Traditionally, teachers evaluate students’ abilities via their total test scores. Recently, cognitive diagnostic models (CDMs) have begun to provide information about the presence or absence of students’ skills or misconceptions. Nevertheless, CDMs are typically applied to tests with multiple-choice (MC) items, which provide less diagnostic information than constructed-response (CR) items. This paper introduces new CDMs for tests with both MC and CR items, and illustrates how to use them to analyse MC and CR data, and thus, identify students’ skills and misconceptions in a mathematics domain. Analyses of real data, the responses of 497 sixth-grade students randomly selected from four Taiwanese primary schools to eight direct proportion items, were conducted to demonstrate the application of the new models. The results show that the new models can better determine students’ skills and misconceptions, in that they have higher inter-rater agreement rates than traditional CDMs. Copyright © 2016 Informa UK Limited, trading as Taylor & Francis Group.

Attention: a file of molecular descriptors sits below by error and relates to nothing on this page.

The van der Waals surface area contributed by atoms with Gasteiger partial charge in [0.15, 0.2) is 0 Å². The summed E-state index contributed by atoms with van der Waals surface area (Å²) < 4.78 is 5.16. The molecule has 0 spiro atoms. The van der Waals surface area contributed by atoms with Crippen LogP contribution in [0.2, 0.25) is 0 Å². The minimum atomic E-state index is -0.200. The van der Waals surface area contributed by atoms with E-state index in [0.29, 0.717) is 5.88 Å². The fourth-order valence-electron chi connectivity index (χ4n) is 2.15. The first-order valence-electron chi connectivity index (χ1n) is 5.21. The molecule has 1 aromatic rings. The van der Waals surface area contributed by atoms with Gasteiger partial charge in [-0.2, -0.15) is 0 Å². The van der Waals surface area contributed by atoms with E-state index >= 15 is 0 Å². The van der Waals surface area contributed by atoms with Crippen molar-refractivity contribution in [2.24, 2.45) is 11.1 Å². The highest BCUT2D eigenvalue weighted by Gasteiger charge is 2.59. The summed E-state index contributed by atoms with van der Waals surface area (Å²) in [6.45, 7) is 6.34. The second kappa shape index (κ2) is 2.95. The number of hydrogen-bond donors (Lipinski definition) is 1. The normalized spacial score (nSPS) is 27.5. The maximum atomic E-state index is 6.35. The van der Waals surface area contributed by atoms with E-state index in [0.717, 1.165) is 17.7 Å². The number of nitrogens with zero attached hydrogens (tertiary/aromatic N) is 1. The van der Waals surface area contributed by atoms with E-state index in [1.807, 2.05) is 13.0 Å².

|Journal||Educational Psychology: An International Journal of Experimental Educational Psychology|
|Early online date||Apr 2016|
|Publication status||Published - 2016|
CitationKuo, B.-C., Chen, C.-H., Yang, C.-W., & Mok, M. M. C. (2016). Cognitive diagnostic models for tests with multiple-choice and constructed-response items. Educational Psychology: An International Journal of Experimental Educational Psychology, 36(6), 1115-1133.
- Cognitive diagnosis
- Multiple-choice item
- Constructed-response item